The next step is to fix the sink into the hole you just cut, ensuring that the plumbing and waster pipes fit perfectly. After fixing your sink, put the worktop on top of it, ensuring under-mount that the hole lines up well with the sink space. This step is helpful. Make sure that everything fits in place smoothly before moving on to the next step.
Step 4: Tighten the sink
Next up is to tighten the sink. Start by removing the countertop while leaving the pipes and the sink in place. Apply a layer of sealant around the edges and the back wall of the sink. This will keep it tight and secure. Once done with this, put the worktop counter back over the sink.
Turning a Belfast Sink into a Water Feature
For best results, you will need to gather the following items:
- a small adjustable pump
- silicon aquarium sealer
- a plug
- some decorative stones
- and a wood plank
Additionally, make sure an outdoor socket is within reach. You can now begin with the first step below.
Step 1. Laying of wood plank
Lay the wood plank on the floor or some platform of your choice. You can also create a ledge with the wood plank.
Step 2. Installation of the sink
Place the Belfast sink on it and make sure both the wood and the sink are evenly level. Failure to do this will make the water unintentionally spilled and create an unsightly mess.
Step 3. Drainage setup
Locate the drainage hole and affix the plug to shut out the hole. Apply the aquarium sealer to ensure it is water-tight.
Step 4. Pump installation
Place the adjustable pump at the bottom of the sink. The center of the sink is preferred for symmetry. Cover it with a plastic crate.
Step 5. Cable connection
Take the pump’s power cable and plug it onto the outdoor socket. Do not switch it on yet.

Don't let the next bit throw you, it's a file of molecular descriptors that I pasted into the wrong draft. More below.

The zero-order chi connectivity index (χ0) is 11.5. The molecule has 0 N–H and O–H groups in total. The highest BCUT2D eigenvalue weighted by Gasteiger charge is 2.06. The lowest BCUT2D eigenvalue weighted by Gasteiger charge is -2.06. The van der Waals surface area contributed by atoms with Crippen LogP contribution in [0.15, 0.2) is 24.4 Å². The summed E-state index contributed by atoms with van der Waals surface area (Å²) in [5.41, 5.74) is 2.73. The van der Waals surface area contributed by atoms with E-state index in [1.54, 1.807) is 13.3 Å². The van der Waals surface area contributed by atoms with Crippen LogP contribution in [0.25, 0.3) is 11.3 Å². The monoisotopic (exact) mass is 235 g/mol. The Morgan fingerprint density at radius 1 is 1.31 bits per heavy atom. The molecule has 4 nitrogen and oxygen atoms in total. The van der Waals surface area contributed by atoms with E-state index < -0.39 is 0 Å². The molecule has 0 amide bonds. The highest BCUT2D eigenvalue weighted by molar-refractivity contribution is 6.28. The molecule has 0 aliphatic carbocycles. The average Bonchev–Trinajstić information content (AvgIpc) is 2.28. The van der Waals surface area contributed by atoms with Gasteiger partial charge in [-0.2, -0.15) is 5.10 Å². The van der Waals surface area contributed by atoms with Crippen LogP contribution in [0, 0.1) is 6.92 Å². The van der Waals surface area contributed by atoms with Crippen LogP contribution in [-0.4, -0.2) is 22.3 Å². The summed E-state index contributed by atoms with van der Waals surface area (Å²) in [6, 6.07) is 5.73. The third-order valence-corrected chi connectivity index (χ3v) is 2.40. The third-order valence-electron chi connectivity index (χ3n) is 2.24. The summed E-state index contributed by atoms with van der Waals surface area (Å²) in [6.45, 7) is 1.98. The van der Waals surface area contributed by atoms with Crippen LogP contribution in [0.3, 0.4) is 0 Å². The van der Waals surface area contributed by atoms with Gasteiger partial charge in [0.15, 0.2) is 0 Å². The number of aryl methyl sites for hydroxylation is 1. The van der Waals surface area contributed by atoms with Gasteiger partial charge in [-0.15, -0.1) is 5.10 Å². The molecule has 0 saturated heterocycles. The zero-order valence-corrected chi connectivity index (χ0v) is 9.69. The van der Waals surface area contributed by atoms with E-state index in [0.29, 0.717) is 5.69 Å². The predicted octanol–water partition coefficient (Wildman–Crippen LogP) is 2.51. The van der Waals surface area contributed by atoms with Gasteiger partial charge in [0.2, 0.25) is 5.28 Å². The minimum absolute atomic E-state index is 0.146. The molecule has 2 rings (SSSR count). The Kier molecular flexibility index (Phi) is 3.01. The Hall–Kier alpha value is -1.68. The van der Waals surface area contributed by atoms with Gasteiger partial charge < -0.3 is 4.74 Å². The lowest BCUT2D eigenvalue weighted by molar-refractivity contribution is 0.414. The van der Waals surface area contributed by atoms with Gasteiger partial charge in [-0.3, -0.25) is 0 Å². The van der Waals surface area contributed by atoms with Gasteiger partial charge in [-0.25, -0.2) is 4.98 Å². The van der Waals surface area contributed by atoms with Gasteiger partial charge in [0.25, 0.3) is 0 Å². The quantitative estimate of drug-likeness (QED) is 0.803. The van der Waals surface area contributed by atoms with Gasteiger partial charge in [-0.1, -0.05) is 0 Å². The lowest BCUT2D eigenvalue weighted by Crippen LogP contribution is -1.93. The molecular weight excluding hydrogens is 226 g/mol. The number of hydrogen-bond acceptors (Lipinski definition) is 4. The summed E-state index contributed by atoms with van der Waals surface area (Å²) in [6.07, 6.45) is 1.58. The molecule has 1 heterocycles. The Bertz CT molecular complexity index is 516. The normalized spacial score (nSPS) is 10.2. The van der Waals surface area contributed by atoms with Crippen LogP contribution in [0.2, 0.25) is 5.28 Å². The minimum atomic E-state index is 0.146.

Step 6. Assembling of decoration items
Get the decorative stones and drop them into the sink. It should be filled to the overflow level. Now fetch the water-hose or bucket and fill the sink with clean water. The water level should be such that it covers the stones.
Step 7. Confirmation of the setup and lighting up
Check to make sure everything has been done to your satisfaction. Now switch on the socket and watch your creation (RHS, n. d.). Please keep it clean and well maintained.
Maintenance of the Belfast Garden Sink
- The sink shouldn’t be allowed to dry out, particularly during the plants’ first growing season.
- Take out leaves that fall off from the surface of the container. Also, if you notice yellowing or dead foliage, snip them off.
- Avoid letting it get extremely drenched by heavy rainfall (persistent). If you’re capable of moving it to a shelter, do so. If this is not possible, build a temporary shelter. Use a sheet of plastic or glass and place them over the sink. Also, use bricks to prop them so that there can be air circulation.
Stoneware sinks like Belfast sinks are perfect for growing flowers and vegetables in the garden. Their thickness ensures the roots and bulbs are kept safe from extremely high temperatures.
Other than that, they are extremely durable. This means not only do Belfast sinks give your garden a chic feature, but they also outlive your other planters. When it comes down to it, the choice of using a Belfast sink as a planter or a mini-pond is yours. Whatever you decide, you will be glad you choose to let it serve you for more years instead of disposing of the sink.